The episode brings up long-running gags (like Charlie’s obsession with the Waitress he’s been effectively stalking all series long) and more obscure references (like the mystery of what exactly happened when Charlie and Dee had sex), and then has the other characters who hear about them, especially the duo leading the seminar, react in abject, slack-jawed horror. As always, the comedy comes from less damaged people reacting to the extremely damaged Paddy’s gang. But it also comes from the show’s well-established history.
I’m not entirely sure the series could have done an episode like this and gotten away with it if it hadn’t been on the air for 13 years. There’s almost a weird poignancy to the way the world has started to change, started to recognize the pain of those who survive sexual harassment and assault, while the Paddy’s gang’s attitudes remain, effectively, those of juvenile 20-somethings who think the most shocking thing you could do is call a woman a bitch and then chortle about it. They are frozen in time, but time keeps moving.
The older Sunny gets, the more it plays off this dynamic too. The characters have revelations about themselves that occur at a glacial pace (it took 12 years of hints and cajoling for Mac to finally admit he was gay), and they’re terrible at expressing their feelings of pain, resentment, and loneliness, which ends up manifesting as sociopathy. It’s great for comedy, and Sunny never loses sight of that. But it’s also been weirdly great for pathos.
After all, somewhere at the core of “Time’s Up for the Gang” is a long series of stories about five people who have badly hurt each other and random other people doomed to enter their orbits. They’re unrepentant, but they’re also, perpetually, too blinkered and too stupid to realize that’s what’s happened. This weird tragedy is what makes them great comedic characters and durable TV characters. But it also requires that tightrope walk I mentioned earlier to be exactly on point. One false step and the whole thing crumbles.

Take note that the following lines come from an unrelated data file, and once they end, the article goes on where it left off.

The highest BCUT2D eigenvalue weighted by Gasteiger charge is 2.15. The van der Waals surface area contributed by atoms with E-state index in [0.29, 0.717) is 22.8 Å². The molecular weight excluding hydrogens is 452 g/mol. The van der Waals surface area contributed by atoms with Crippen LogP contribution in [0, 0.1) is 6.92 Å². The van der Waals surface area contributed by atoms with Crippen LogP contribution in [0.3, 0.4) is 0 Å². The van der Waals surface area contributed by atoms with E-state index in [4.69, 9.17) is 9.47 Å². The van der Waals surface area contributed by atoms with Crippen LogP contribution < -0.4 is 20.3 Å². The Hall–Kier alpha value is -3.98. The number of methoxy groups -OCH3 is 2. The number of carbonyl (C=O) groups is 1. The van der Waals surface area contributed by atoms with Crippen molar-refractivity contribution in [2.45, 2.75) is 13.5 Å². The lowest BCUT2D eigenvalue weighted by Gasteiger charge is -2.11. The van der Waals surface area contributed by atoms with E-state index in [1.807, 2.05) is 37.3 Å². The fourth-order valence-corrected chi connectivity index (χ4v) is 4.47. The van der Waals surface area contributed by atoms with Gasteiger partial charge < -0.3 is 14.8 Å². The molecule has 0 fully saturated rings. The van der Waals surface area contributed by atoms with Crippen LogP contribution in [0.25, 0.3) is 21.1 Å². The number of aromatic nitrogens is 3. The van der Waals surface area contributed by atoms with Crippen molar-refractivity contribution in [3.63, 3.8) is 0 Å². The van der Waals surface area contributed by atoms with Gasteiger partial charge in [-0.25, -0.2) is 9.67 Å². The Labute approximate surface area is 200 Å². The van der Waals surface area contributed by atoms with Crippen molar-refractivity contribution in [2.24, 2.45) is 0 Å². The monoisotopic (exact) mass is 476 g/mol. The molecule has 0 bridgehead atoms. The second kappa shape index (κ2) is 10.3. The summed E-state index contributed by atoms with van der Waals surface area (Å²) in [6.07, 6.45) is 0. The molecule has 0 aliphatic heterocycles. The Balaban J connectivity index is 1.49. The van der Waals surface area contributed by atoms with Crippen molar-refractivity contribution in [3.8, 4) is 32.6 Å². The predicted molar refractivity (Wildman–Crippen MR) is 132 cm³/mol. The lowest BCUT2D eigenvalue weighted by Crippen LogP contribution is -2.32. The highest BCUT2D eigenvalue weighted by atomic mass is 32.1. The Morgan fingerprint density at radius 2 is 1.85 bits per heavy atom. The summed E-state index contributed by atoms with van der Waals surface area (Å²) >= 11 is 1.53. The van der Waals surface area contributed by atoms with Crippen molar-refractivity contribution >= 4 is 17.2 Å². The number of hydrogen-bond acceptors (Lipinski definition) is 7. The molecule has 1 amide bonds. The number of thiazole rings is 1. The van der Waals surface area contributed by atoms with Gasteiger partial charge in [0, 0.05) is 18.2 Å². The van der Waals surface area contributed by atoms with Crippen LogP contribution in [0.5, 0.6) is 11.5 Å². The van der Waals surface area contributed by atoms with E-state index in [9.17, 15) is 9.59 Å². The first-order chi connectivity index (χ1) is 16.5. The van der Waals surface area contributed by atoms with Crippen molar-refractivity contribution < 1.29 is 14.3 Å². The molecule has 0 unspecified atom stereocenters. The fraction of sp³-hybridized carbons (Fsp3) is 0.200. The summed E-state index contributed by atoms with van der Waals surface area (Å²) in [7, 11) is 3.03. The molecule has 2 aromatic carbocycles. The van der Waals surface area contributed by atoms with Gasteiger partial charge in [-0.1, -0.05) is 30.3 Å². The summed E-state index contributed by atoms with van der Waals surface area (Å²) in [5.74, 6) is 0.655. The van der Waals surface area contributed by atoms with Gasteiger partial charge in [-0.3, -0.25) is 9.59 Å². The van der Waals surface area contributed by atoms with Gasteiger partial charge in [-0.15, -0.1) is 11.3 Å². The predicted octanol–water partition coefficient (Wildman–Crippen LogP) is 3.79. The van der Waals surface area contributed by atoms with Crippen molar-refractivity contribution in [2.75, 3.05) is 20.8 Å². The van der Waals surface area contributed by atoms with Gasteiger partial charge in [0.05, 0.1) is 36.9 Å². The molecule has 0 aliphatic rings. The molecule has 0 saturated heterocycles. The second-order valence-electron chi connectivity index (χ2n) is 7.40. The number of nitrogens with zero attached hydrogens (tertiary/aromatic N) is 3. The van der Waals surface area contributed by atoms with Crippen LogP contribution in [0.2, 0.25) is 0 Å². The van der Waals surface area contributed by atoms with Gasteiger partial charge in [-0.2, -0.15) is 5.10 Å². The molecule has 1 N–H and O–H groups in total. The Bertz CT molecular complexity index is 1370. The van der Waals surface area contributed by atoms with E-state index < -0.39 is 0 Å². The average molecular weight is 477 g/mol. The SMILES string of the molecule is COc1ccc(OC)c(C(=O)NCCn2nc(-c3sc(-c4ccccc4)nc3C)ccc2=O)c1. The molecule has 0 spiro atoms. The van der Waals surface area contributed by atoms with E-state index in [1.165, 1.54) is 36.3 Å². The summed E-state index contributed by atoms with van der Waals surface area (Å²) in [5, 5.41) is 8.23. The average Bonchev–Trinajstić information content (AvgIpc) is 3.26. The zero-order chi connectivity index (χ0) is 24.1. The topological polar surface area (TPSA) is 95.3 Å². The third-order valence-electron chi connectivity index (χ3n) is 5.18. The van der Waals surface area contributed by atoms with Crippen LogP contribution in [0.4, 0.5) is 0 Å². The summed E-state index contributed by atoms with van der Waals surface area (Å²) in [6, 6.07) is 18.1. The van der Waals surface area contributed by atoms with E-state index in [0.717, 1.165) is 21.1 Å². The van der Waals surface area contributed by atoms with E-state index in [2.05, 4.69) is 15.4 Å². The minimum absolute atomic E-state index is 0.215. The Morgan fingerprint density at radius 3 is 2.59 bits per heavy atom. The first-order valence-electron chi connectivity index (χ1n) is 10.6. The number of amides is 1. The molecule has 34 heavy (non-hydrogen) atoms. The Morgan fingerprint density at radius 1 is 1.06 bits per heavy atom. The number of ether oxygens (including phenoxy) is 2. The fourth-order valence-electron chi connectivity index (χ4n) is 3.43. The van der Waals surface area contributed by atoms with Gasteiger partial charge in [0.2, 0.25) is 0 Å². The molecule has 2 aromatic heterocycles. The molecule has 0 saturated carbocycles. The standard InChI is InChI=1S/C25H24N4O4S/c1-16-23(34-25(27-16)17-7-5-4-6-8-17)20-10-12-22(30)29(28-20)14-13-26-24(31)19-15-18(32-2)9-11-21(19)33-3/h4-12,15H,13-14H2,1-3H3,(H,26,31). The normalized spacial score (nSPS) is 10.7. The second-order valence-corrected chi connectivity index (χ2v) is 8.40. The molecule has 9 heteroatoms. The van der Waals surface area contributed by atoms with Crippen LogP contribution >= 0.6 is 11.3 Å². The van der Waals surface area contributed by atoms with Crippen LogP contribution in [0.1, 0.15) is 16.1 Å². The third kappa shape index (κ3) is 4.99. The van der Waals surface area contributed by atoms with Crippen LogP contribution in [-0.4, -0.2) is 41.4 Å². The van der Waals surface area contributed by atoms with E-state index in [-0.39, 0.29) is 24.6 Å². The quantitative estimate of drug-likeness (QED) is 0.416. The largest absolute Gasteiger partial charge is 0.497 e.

What’s most remarkable to me is that I continue to watch this show, season in and season out, even though I know the gang will never really learn anything substantive about the world at large, and if they learn anything about themselves, it will take ages and ages. I normally have a low tolerance for characters whose self-awareness is so minimal that they end up doomed to repeat themselves over and over — and I certainly struggle to enjoy it over multiple seasons, much less 13 of them.
But as the Paddy’s gang exits its sexual harassment training at episode’s end, having learned nothing but that Dennis was the guy who set the whole thing up as an attempt to scare them into being more thoughtful (he’s not really an altruist; he just worries women are getting too much power), it felt just about right to me.
These characters never learn anything because so many of us never learn anything, blinded to the destruction we sow, unable to see through anybody’s eyes but our own, at least not without really trying to exercise our own empathy. Exaggerate that tendency far enough and you get great comedy. Let it run for 13 seasons and it becomes ever funnier — but much, much sadder too. The secret of Sunny’s continued success is how skillfully it’s leaned into both of those qualities.